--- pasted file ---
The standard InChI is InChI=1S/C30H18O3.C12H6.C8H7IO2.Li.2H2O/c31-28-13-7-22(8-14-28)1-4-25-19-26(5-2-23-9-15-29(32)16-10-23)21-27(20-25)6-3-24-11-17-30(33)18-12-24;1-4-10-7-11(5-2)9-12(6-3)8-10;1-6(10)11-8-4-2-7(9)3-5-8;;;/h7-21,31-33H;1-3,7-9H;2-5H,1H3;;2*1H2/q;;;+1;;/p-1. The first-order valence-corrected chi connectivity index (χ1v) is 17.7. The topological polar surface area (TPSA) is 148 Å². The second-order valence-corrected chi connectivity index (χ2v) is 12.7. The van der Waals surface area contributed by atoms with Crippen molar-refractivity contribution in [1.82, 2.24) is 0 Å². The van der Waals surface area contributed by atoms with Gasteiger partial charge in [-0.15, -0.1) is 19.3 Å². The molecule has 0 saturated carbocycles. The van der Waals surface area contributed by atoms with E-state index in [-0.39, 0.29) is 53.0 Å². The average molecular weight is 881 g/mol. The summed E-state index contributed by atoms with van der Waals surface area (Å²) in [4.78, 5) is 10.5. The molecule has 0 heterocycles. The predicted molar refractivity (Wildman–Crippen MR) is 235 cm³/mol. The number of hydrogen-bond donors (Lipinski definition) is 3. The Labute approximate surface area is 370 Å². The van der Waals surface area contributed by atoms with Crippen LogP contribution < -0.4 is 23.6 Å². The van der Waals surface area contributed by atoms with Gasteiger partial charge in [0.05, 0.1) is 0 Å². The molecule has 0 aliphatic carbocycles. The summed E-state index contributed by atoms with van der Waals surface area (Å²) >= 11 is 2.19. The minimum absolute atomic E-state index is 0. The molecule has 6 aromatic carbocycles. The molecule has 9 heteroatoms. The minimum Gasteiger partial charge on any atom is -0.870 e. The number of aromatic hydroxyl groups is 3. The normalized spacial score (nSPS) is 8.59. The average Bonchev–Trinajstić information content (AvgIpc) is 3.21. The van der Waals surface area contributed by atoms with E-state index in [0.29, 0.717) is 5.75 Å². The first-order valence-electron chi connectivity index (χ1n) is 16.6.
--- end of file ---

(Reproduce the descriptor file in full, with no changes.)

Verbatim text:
The standard InChI is InChI=1S/C30H18O3.C12H6.C8H7IO2.Li.2H2O/c31-28-13-7-22(8-14-28)1-4-25-19-26(5-2-23-9-15-29(32)16-10-23)21-27(20-25)6-3-24-11-17-30(33)18-12-24;1-4-10-7-11(5-2)9-12(6-3)8-10;1-6(10)11-8-4-2-7(9)3-5-8;;;/h7-21,31-33H;1-3,7-9H;2-5H,1H3;;2*1H2/q;;;+1;;/p-1. The first-order valence-corrected chi connectivity index (χ1v) is 17.7. The topological polar surface area (TPSA) is 148 Å². The second-order valence-corrected chi connectivity index (χ2v) is 12.7. The van der Waals surface area contributed by atoms with Crippen molar-refractivity contribution in [1.82, 2.24) is 0 Å². The van der Waals surface area contributed by atoms with Gasteiger partial charge in [-0.15, -0.1) is 19.3 Å². The molecule has 0 saturated carbocycles. The van der Waals surface area contributed by atoms with E-state index in [-0.39, 0.29) is 53.0 Å². The average molecular weight is 881 g/mol. The summed E-state index contributed by atoms with van der Waals surface area (Å²) in [4.78, 5) is 10.5. The molecule has 0 heterocycles. The predicted molar refractivity (Wildman–Crippen MR) is 235 cm³/mol. The number of hydrogen-bond donors (Lipinski definition) is 3. The Labute approximate surface area is 370 Å². The van der Waals surface area contributed by atoms with Crippen LogP contribution < -0.4 is 23.6 Å². The van der Waals surface area contributed by atoms with Gasteiger partial charge in [0.05, 0.1) is 0 Å². The molecule has 0 aliphatic carbocycles. The summed E-state index contributed by atoms with van der Waals surface area (Å²) >= 11 is 2.19. The minimum absolute atomic E-state index is 0. The molecule has 6 aromatic carbocycles. The molecule has 9 heteroatoms. The minimum Gasteiger partial charge on any atom is -0.870 e. The number of aromatic hydroxyl groups is 3. The normalized spacial score (nSPS) is 8.59. The average Bonchev–Trinajstić information content (AvgIpc) is 3.21. The van der Waals surface area contributed by atoms with E-state index in [0.29, 0.717) is 5.75 Å². The first-order valence-electron chi connectivity index (χ1n) is 16.6.